The Nelson A. Rockefeller Center for Public Policy and the Social Sciences

Notes from the Field: Amanda Lamothe '15

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Student Intern: Amanda Lamothe '15

 
Internship Organization: Asia Pacific Center for Security Studies – Honolulu, HI

How would you describe your employer in one paragraph? What’s the elevator pitch?
The Asia Pacific Center for Security Studies (APCSS) is one of five regional academic institutes of the Department of Defense (DoD). It primarily offers courses and workshops that relate to Asian Pacific security issues to mid to high-ranking diplomats and security practitioners predominately from the Asia Pacific region. Additionally, APCSS has its own in-house publication.

What are your specific responsibilities in the organization?
As an intern, my primary role has been to provide research assistance for two different projects. For the first project, I am conducting research for Dr. Rouben Azizian, a current expert in diplomacy and former diplomat for the USSR. My research focuses on Russia's relationship with China and will be used in Dr. Azizian's book regarding Russia's relationship with Asian countries. For the second project, I am conducting research on Chinese Soft Power for Dr. Alexander Vuving, an expert on Soft Power and Asian Security. In addition to these projects, I have had the opportunity to provide support for two courses at APCSS. For example, during the Comprehensive Management Course, I presented a case study during Dr. Azizian's elective on Diplomacy and Crisis Management. In addition to the projects described above, I will have the opportunity to publish my own short paper. While my topic is yet to be finalized, it will likely focus on Chinese Soft Power relative to Russia.  

How did you feel on the first day of your internship?
The first day of this internship was very exciting. While I was unsure of what to expect, I maintained a positive attitude and remained very open minded.

What is your favorite part of the internship so far?
My favorite part of this internship thus far was having the opportunity to present to mid to high-ranking officials participating in the Dr. Azizian's elective on Diplomacy and Crisis Management as part of the Comprehensive Crisis Management course. As a part of this undertaking, I presented a 10 minute case study on the East China Sea Island dispute to 15 diplomats and security practitioners from 10 different countries. It was truly an amazing and rewarding experience.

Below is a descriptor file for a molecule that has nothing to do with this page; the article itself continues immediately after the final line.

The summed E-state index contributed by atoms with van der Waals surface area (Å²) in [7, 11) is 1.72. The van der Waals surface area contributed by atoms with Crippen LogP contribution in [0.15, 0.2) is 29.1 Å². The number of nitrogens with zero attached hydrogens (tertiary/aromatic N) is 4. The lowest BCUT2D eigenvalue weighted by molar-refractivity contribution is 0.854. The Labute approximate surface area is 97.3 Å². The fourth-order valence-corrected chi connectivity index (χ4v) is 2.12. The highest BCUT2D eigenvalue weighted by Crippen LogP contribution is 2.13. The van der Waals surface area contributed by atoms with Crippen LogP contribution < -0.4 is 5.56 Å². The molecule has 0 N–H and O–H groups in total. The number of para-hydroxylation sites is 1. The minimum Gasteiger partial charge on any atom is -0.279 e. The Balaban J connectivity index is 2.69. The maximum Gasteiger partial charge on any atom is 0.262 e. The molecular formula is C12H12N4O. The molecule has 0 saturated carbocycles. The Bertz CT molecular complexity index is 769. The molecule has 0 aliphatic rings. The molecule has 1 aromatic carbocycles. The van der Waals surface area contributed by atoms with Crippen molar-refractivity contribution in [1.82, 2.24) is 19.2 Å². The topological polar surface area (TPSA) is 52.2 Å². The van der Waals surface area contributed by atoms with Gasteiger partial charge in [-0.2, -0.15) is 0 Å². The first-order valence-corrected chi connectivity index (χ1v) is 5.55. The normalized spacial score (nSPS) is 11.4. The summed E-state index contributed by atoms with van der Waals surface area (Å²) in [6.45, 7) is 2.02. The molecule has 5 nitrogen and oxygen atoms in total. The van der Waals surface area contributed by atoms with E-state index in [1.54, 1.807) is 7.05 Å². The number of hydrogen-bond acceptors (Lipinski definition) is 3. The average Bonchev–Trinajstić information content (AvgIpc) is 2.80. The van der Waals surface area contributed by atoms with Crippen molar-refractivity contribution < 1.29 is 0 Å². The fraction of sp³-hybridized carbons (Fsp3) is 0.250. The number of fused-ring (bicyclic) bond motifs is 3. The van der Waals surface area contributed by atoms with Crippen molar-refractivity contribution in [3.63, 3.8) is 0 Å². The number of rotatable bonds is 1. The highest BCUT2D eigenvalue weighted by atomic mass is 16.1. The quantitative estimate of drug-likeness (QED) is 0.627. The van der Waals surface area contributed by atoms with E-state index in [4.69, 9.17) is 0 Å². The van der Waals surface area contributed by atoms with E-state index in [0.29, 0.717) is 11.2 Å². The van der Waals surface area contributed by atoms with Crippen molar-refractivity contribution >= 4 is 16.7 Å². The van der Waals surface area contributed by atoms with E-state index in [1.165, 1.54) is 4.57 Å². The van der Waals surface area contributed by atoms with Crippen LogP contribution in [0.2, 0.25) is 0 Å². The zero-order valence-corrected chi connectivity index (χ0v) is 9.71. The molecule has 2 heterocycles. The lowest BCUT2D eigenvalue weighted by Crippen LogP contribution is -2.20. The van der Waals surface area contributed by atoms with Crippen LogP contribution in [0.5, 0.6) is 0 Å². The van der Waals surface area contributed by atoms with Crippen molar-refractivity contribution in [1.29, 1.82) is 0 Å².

What challenges have you faced so far?
This summer, the internship program at APCSS expanded to include undergraduate students for the first time. Accordingly, the internship program is still transitioning to accommodating more interns and one of the consequences of this is a less structured internship program. To respond to this, as opposed to waiting to be told what to do, I reached out to APCSS faculty that I was interested in working with to ask them directly if they needed any research assistance. For this reason, I was able to work on two different research projects.

What do you hope to achieve by the end of your internship?
In terms of skills, I hope to enhance my research and writing in addition to my networking skills. More generally speaking, I hope that this internship will allow me to expand my knowledge on issues affecting the Asia Pacific region and more specifically East Asia.

What have been some practical lessons you've learned in the day-to-day life of your internship?
I have learned how to live on my own. While I have studied abroad and travelled without family prior to this internship, I had never had an experience where I travelled somewhere without knowing anyone. This experience has taught me that I am fully capable on thriving on my own, whether this means cooking for myself, making new friends, learning how to budget my finances, and so on.

 

 

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